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Performance capture can be an amazing tool in the right hands. Thanks to this incredible technology, actors are no longer limited by physical restrictions. Anybody can play anyone or anything, and that must be incredibly liberating for an actor. However, for every Golllum, Davy Jones or Neytiri, there’s going to be a few Milos.
37-year old Seth Green stars as Milo, the 11-year old at the center of one of Disney’s biggest financial disappointments, Mars Needs Moms. Like most kids his age, all Milo wants is for his mom to stop telling him what to do. First he has to take out the trash, and then she has the nerve to make him eat all his vegetables! Of course, Milo only focuses on these negatives, and fails to appreciate all the wonderful things she does for him as well. That is until she’s kidnapped by Martians trying to harvest her motherly essence in order to power their Martian mom robots. Yes, that is the plot.
I understand that not every movie can be filled with depth and complexity, but this is just ridiculous. True, this is a kid’s film, but it has less subtlety than an episode of Leave it to Beaver. The lessons are telegraphed from the very beginning, and the characters are nothing but stock-types designed to push the story to it’s inevitable heart-felt conclusion. Green is a very funny and talented performer, but he just mugs his way through this role, bouncing around the virtual set doing an impersonation of a child rather than playing an actual character.
Like Milo, the Mom is played without any subtlety by another versatile actor, Joan Cusack. The fact that these two extremely capable performers turned in such phony performances really indicate that the fundamental flaws lie with the directing and writing. The only other human of note is Gribble, played by Dan Fogler. Fogler gets to play the closest to a real character that the film has, that of a child who was forced to grow into adulthood alone on Mars. This basic concept had a lot of potential, and while it never really played out as well as I would have liked, I appreciated the attempt.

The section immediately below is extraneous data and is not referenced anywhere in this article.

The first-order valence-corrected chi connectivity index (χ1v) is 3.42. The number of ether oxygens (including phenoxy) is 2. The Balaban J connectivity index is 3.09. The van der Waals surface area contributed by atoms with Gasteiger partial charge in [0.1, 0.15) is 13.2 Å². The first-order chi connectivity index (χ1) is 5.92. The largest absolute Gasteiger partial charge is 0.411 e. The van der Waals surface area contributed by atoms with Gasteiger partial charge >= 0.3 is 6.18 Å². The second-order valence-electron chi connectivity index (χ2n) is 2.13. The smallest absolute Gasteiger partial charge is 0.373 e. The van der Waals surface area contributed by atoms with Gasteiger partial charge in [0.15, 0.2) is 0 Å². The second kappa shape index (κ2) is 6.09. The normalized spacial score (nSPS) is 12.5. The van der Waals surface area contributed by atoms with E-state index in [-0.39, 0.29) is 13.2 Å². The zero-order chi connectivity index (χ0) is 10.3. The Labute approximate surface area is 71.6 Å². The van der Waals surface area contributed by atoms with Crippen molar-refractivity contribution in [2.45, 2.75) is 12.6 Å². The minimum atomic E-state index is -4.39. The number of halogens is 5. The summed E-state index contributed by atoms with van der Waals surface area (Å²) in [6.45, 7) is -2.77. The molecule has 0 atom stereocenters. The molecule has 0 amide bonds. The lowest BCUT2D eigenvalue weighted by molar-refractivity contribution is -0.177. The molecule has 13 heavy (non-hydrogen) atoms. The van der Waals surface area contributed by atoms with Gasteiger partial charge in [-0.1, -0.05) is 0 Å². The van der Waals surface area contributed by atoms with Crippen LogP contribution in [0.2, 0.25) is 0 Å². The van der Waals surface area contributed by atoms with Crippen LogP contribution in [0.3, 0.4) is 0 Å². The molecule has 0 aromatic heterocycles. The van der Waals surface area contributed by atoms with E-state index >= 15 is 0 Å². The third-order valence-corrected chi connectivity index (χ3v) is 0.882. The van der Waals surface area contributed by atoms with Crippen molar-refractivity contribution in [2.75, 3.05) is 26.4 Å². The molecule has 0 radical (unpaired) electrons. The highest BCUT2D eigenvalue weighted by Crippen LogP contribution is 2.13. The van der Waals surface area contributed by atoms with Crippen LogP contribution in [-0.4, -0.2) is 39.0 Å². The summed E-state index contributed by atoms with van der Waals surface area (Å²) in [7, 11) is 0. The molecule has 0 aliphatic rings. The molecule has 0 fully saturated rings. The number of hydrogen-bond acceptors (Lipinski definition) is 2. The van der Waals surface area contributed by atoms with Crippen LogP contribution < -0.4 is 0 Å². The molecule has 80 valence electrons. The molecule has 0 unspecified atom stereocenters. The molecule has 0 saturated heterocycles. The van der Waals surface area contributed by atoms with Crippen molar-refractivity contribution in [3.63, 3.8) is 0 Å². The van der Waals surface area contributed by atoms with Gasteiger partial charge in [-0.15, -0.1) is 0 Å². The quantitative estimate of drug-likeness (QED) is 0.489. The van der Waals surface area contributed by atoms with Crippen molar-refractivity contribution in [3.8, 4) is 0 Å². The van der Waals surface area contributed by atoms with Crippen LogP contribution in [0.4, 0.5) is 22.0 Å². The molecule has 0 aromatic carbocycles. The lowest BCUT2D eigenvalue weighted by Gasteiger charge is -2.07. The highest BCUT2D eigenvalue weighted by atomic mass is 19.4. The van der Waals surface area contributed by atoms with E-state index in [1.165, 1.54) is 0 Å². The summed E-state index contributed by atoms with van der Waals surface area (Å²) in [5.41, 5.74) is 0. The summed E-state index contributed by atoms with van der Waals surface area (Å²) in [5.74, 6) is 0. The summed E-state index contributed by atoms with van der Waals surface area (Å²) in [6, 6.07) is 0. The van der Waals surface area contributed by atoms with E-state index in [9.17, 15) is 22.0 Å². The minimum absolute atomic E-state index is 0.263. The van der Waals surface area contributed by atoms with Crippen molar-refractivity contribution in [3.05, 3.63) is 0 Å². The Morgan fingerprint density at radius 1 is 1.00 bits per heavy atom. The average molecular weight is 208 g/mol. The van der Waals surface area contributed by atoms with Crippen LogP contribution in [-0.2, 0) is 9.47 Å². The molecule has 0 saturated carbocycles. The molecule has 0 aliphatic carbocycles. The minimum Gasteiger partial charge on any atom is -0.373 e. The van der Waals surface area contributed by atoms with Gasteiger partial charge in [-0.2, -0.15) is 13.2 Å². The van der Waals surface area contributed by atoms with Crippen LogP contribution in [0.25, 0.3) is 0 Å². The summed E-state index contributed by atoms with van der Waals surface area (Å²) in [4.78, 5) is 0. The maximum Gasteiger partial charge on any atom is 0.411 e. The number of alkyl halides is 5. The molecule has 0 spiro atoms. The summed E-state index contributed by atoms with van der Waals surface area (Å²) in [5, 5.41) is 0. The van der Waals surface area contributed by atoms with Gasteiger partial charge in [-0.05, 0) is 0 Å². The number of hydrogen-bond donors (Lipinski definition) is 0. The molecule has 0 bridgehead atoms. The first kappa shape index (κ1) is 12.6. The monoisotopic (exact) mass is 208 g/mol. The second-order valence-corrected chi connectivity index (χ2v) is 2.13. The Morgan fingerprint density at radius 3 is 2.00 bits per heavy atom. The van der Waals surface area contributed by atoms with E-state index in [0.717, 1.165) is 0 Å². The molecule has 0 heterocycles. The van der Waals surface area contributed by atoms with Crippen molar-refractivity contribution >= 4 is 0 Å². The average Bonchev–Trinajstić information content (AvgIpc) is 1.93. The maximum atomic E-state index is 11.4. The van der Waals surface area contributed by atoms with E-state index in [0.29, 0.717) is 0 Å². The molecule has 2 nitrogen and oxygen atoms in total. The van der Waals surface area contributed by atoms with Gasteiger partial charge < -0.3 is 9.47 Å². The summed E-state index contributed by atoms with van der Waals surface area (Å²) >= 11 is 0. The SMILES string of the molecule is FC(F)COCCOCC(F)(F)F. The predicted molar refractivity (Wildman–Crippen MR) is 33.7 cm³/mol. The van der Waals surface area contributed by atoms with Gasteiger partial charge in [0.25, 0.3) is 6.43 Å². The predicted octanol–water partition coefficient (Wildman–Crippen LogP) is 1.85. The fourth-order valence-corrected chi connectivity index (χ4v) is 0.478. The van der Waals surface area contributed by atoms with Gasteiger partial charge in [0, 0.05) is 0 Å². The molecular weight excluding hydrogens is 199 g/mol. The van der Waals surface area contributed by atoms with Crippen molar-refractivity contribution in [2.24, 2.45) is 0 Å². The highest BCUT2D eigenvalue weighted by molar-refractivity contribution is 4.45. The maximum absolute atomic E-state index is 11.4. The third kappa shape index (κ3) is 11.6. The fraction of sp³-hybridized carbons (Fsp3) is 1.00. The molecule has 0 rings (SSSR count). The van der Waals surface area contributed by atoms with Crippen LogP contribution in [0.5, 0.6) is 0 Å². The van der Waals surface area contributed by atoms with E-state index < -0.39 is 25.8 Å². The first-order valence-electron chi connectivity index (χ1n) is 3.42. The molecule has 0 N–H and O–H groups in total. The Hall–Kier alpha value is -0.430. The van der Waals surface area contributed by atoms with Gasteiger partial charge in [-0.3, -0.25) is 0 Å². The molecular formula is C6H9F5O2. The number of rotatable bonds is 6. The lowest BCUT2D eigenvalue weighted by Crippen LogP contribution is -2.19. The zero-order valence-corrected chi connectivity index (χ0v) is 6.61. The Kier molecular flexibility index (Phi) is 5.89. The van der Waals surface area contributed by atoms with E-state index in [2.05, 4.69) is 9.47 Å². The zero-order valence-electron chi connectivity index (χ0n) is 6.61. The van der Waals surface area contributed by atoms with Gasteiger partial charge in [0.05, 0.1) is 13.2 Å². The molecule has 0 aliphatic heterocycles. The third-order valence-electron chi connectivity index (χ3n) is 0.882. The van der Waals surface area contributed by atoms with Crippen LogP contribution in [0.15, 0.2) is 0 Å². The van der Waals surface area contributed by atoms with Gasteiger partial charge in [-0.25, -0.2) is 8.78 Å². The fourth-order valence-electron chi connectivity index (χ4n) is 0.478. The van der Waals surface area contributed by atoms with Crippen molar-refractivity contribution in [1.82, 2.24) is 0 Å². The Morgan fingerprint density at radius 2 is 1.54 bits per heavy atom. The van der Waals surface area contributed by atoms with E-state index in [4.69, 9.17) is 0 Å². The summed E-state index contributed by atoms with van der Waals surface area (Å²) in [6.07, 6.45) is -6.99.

As for the Martians, this is where the Motion Capture should have really led to something special. Unfortunately, all the Martian designs are just ugly and devoid of any nuance whatsoever. Like the name says, performance capture exists to capture performances, but these could just as easily have been Computer Animated characters, and nobody would have known the difference. As for the individual characters, they too are just types, including a “flower child” influenced by Earth sitcoms from the sixties. This just seems lazy, creating an excuse to not have to create a real character.
Even the world itself is garish. One of the great things about modern film is the opportunities we have to be taken to worlds we have never seen before. This is especially true in Science-Fictoin, and it’s truly disheartening to see a world so ugly in service of a story so poorly thought out with characters so bland. There is nothing imaginative about this film, and it just feels like such a wasted opportunity.
Despite my disappointment in the film itself, the newly released Blu-Ray is a pretty terrific package. Coming with four discs, the set includes a 3D Blu-Ray, a standard Blu-Ray, a DVD and a digital copy. They’ve pretty much covered all of the potential viewing methods (that aren’t online) in one box. The standard Blu-Ray and 3D Version have phenomenal picture quality. Modern animated films on Blu-Ray almost always tend to look fantastic, and this is no exception.
As for the extras, the best is a feature in which you can listen to an audio commentary while watching the Motion Capture being performed picture-in-picture. It’s particularly fascinating to see the way they create what looks like an obstacle course in order to replicate the landscapes that the characters are moving through. Other extras include almost 30 minutes of deleted scenes in various stages of production, a two minute vido of Seth Green goofing off on set, and a very short but interesting feature on the development of the Martian language. While nowhere near as complex as other languages created for film, the creating of a language is an interesting process and I wish they had devoted a little more time to this.
Even though I love science-fiction and Disney, I’m not sure I’m the target audience for this one. I can’t help but think that even an actual 11-year old would feel talked down to with this film. However, Disney did a great job putting this set together. There’s a lot of material here, and the picture-in-picture is fascinating. It just seems like a lot of work went into something with very little payoff.